Wednesday, 5 August 2015

Paedophiles and Power

I'm beginning to think that paedophilia is more a manifestation of someone being drunk on their own power than an innate condition in itself.

In this light it shouldn't really surprise anyone to hear that Edward Heath has been accused of child molestation. As well as persistent rumours, and the admission by his Chief Whip Tim Fortescue about covering up such things to keep backbenches loyal, Heath showed himself to be a thoroughly nasty piece of work in every way and absolutely power crazed.

There's no real way of knowing whether Heath was a paedophile who became powerful, or a powerful man who became a paedophile. However, the persistent nature of these accusations against very powerful men at the top of their profession does seem to point towards some link, rather than a representative proportion unless paedophillia is simply far more common than we are led to believe. 

If there is a link between power and paedophillia then there seem to be 2 possibilities:

One, that power actually makes certain people attracted to the abuse of children. Perhaps their belief in their own power and invincibility leads them to push new boundaries and sexually abusing children is one of the most extreme boundaries they can push. Perhaps simply a love of extremes where the most powerful political figure in the country would derive sick pleasure from abusing some of the most powerless people, orphaned and abused children.

The second is that being a paedophile is a prerequisite for attaining power in the first place. Sexually abusing children is a rite of passage to the inner circle, and someone who doesn't do this can not be trusted.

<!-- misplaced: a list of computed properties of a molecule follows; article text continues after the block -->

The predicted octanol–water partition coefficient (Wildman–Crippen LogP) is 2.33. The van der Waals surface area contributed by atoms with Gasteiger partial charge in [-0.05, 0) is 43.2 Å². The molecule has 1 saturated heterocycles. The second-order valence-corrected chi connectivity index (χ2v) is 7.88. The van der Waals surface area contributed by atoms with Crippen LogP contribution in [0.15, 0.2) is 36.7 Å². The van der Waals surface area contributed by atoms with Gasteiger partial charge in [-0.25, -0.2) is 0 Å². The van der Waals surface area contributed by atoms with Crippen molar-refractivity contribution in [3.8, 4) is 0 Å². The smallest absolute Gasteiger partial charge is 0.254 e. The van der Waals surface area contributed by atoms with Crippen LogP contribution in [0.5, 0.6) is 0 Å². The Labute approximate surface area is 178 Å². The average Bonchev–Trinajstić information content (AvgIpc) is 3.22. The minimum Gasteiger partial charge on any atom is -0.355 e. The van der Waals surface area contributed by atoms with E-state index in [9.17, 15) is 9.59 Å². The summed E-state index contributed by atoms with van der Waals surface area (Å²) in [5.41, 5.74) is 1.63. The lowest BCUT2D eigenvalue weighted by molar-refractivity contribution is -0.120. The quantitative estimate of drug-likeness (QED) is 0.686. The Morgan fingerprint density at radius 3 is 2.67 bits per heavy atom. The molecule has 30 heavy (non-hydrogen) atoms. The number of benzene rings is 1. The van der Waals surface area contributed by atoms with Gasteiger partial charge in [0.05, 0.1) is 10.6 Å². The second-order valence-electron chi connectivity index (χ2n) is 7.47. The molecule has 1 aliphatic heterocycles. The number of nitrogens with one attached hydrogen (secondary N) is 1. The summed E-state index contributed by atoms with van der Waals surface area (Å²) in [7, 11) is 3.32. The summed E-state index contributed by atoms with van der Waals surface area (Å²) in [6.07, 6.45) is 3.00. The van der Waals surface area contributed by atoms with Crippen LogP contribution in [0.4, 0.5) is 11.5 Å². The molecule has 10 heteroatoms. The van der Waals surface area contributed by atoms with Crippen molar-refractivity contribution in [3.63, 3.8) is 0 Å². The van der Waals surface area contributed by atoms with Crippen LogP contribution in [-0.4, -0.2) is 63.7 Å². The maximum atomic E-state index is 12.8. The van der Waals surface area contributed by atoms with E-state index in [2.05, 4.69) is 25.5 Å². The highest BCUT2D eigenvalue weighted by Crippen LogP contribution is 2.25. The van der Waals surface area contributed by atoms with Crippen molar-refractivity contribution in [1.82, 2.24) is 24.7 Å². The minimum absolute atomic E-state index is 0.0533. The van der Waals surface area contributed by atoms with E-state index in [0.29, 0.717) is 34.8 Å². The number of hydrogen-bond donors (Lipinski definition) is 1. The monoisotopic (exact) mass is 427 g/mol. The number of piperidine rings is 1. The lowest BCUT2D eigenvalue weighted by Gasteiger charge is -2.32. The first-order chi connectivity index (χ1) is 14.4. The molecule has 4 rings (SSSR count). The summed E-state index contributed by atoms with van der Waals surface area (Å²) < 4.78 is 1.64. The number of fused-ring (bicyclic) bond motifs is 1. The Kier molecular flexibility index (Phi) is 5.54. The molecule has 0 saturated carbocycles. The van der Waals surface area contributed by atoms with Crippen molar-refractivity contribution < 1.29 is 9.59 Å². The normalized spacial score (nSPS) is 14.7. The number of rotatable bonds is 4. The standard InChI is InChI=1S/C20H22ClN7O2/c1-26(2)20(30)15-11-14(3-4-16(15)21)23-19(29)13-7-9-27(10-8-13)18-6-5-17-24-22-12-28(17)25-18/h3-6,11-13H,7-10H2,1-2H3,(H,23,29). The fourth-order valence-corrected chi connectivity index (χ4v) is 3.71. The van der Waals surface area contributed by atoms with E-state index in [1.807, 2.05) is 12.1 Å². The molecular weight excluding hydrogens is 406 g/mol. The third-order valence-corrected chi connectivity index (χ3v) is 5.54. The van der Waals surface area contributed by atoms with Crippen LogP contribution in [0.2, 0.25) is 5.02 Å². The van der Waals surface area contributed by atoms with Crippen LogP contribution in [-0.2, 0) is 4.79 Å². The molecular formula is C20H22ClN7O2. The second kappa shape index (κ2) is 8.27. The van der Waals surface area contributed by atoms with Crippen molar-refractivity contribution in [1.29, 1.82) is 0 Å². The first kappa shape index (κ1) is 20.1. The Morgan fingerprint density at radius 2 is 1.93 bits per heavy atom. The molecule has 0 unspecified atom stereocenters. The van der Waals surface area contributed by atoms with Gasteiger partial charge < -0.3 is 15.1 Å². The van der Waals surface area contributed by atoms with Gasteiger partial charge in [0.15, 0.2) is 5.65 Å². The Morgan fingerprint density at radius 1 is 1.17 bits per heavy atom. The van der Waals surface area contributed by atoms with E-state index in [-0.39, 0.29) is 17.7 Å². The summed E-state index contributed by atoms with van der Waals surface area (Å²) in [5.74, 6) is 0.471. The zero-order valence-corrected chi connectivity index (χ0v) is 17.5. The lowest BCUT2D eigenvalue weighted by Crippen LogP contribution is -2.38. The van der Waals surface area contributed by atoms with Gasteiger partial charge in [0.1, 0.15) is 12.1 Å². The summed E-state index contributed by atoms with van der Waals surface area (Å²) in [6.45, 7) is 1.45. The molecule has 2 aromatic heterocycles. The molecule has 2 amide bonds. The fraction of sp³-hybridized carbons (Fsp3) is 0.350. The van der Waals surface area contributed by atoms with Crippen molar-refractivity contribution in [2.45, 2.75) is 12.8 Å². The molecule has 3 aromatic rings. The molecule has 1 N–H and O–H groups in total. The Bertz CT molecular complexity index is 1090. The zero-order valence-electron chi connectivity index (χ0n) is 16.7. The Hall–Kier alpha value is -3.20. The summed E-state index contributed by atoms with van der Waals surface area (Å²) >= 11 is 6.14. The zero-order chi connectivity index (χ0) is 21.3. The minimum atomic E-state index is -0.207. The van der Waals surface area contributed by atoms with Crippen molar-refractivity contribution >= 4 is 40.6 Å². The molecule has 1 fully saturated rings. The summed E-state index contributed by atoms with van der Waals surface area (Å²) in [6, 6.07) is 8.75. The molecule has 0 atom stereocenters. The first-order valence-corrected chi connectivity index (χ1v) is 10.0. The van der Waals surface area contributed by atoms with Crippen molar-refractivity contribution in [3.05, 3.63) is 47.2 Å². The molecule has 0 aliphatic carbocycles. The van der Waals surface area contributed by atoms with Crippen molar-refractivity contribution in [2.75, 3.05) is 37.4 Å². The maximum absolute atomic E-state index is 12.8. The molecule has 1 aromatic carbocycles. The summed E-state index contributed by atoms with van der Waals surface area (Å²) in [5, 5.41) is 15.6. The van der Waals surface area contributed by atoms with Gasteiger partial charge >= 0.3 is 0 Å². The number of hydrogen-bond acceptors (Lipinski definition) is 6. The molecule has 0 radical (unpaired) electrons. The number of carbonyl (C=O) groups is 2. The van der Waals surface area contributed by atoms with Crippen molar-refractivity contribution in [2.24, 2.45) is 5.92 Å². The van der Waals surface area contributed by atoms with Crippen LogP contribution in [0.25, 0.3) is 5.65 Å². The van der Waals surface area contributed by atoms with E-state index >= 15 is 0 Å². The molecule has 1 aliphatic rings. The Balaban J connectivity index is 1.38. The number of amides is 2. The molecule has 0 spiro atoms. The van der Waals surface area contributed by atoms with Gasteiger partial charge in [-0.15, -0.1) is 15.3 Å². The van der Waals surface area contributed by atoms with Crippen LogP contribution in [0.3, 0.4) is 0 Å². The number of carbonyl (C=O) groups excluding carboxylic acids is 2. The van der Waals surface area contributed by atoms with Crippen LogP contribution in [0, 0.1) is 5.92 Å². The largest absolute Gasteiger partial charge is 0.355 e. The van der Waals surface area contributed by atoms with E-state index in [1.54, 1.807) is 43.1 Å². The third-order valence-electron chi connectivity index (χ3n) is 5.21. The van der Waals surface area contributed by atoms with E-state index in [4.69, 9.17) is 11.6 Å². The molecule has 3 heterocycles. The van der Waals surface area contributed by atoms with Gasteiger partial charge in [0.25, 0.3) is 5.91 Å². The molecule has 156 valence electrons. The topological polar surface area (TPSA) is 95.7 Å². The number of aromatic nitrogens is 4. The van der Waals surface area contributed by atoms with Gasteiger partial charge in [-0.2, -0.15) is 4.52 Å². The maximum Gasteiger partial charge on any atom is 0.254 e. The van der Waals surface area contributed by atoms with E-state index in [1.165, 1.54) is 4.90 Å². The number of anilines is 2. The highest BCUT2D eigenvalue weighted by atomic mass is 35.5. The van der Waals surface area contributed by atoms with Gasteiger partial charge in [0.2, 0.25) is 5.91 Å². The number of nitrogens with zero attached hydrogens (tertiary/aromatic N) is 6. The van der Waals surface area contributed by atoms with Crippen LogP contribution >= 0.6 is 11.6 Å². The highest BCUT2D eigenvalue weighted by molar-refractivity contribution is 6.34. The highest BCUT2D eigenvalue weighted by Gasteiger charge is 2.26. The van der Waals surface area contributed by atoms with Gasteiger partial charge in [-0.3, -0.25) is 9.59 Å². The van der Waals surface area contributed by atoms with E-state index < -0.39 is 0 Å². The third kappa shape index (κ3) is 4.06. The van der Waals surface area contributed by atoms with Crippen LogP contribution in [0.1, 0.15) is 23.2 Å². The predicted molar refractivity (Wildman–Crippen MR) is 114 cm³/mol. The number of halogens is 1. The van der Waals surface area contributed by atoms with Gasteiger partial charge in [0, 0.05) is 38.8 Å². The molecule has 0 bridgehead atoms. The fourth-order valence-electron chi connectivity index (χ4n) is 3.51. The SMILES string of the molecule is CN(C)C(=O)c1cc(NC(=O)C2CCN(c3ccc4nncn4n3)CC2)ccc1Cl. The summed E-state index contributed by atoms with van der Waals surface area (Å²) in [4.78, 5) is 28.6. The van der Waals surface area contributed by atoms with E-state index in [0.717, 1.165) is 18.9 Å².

This is basically an extension of Tim Fortescue's comments on his time as Chief Whip in Heath's government, where he would routinely help backbench MPs cover up "problems" in exchange for their loyalty:

"For anyone with any sense, who was in trouble, would come to the whips and tell them the truth, and say now, I’m in a jam, can you help? It might be debt, it might be… a scandal involving small boys, or any kind of scandal in which, erm er, a member seemed likely to be mixed up in, they’d come and ask if we could help and if we could, we did. And we would do everything we can because we would store up brownie points… and if I mean, that sounds a pretty, pretty nasty reason, but it’s one of the reasons because if we could get a chap out of trouble then, he will do as we ask forever more."

It isn't quite clear from this whether these people will "do as we ask forever more" out of gratitude or fear of being outed later - i.e. blackmail. What is clear is that if you were a chief whip or a senior minister then the more scandal and dirt you have on your backbenchers (and hence the more loyal they are) the better. Of course, the reward for being a loyal backbench MP is promotion to more senior roles in the party and in government.

Given that MPs are meant to first and foremost to represent their constituents, there's no reason they should be unswervingly loyal to the government. In fact they should hold the government to account which necessarily involves disagreeing with it on occasion. If the whips know they are a child molester then they can be prevented from doing this in any way which would be detrimental to the government. The more dirt the whips have, the more the MP can be trusted to toe the line.

The logical conclusion of these machinations is that the governing party would promote those who they had dirt on, while promoting someone with no dirt would be dangerous as they might contradict or challenge the government. Of course not all dirt is paedophilia, but it's hard to imagine a more potent scandal, or thus a more powerful way for a government to keep their MPs in line. 

I suspect the reality lies in a mixture of both of these explanations - the mix of ambitious MPs attaining much longed for power, and the fear of public revelations about what they do with that power creating and reinforcing a culture of secrecy and collusion. In this situation everyone who could expose it stands to lose by doing so, yet stands to gain by staying quiet.